BC Securities Commission issues intriguing cease trade order against a non-BC company

By Christine Duhaime | April 28th, 2020

Cease trade order against foreign entity

The British Columbia Securities Commission (the “BCSC“) has issued an intriguing order that all persons must cease trading (the “CTO“) the shares of a non-British Columbia company called Sandy Steele Unlimited Inc. (“Sandy Steele“). Sandy Steele is a pubco incorporated in Minnesota that appears to have an office in California. Its shares are quoted on the OTC markets platform under the symbol SSTU.

The order is intriguing because it is in respect of a non-British Columbia reporting issuer that must have a material connection to British Columbia. We don’t know what that connection is but clearly the BCSC does, and likely the Securities Exchange Commission (“SEC“), considering that this is a US entity.

Mystery person in British Columbia?

According to the terms of the CTO, Sandy Steele is being directed or administered in or from British Columbia and its promotional activities are being carried out in British Columbia.

But by who?

Sandy Steele one year trading history.

Previous Covid-19 suspension of trading

The shares of Sandy Steele were previously temporarily suspended from trading by the SEC over concerns arising from Covid-19 promotions by promoters, inter alia, who e-mailed investors claiming that Sandy Steele could produce protective masks that were in high demand because of the Covid-19 pandemic and subsequent substantial sales of its shares in offshore locations. The SEC suspension order suggests that Sandy Steele’s disclosure material indicates that it lacks operational and financial capacity to manufacturer protective masks for Covid-19.

Battery powered merch

According to the website of Sandy Steele here, it does not produce medical equipment. It says it produces battery powered clothing for sub-zero environments, such as socks, vests, pants and gloves, using a battery that has a patent pending. There does not appear to be a patent application for a battery filed by Sandy Steele with the US Patent and Trademark Office. The website lists a few items of merch for sale but there is no ability to check out online and buy a pair of patent-pending-battery-heated pants or socks like the ones below.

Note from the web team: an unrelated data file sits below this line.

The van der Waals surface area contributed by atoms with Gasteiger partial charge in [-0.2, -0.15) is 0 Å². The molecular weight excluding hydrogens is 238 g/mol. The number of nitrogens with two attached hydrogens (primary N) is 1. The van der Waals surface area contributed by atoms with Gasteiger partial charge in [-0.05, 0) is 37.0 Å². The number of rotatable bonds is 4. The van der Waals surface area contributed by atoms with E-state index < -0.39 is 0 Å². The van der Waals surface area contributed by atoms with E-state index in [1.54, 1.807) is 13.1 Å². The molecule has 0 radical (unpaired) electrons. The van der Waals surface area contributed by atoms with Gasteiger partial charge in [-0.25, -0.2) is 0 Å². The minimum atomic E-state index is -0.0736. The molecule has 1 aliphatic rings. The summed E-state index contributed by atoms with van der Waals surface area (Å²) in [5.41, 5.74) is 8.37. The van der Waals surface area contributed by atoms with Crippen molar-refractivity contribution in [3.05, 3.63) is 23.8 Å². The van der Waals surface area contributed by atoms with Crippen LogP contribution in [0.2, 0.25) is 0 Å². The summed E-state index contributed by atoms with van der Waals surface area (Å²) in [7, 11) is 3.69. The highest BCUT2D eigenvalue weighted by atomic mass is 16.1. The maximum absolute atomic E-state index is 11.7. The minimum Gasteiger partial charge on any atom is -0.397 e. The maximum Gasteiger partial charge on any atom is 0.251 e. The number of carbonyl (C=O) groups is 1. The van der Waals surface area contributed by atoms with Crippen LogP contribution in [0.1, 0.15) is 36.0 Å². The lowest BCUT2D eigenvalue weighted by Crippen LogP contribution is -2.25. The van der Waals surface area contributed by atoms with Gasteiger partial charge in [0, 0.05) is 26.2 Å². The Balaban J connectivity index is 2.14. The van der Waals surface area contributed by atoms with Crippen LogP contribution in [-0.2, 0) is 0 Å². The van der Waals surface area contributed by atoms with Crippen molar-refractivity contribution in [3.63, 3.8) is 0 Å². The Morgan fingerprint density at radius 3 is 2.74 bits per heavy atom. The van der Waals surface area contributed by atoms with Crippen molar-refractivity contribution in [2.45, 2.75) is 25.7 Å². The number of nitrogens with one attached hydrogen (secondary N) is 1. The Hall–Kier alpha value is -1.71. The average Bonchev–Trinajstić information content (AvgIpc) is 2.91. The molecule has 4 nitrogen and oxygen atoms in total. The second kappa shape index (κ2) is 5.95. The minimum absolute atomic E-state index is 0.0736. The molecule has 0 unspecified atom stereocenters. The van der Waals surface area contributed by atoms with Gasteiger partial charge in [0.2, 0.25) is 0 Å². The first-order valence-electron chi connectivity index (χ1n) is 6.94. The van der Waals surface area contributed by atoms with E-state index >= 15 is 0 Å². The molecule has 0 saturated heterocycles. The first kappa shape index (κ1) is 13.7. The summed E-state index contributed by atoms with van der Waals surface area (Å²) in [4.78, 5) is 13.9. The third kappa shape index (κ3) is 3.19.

Sandy Steele represents on its website that the company did battery R&D for Rosneft, Russia’s state-owned oil exploration company, and made such strides that it is in consultation with several “G20 countries and their militaries” (bolded in the original). According to their website, the team of three in Taiwan aims to be the “world standard” in battery production. The website doesn’t address how battery powered merch meshes with Covid-19 protective masks.

Also in anti-aging cream space

A year ago here, Sandy Steele said it had no location, one piece of equipment chilling in a warehouse in China, and was creating anti-aging beauty products.

Its probably not unreasonable for the investing public to expect that companies accorded the privilege of listing their shares, and who reap the benefits of easier financing, be forced to articulate the line of business that they are actually in so that the public can make an informed decision in respect of that line of business – whether it’s patent-pending-battery-heated socks and pants, anti-aging cream or Covid-19 protective masks.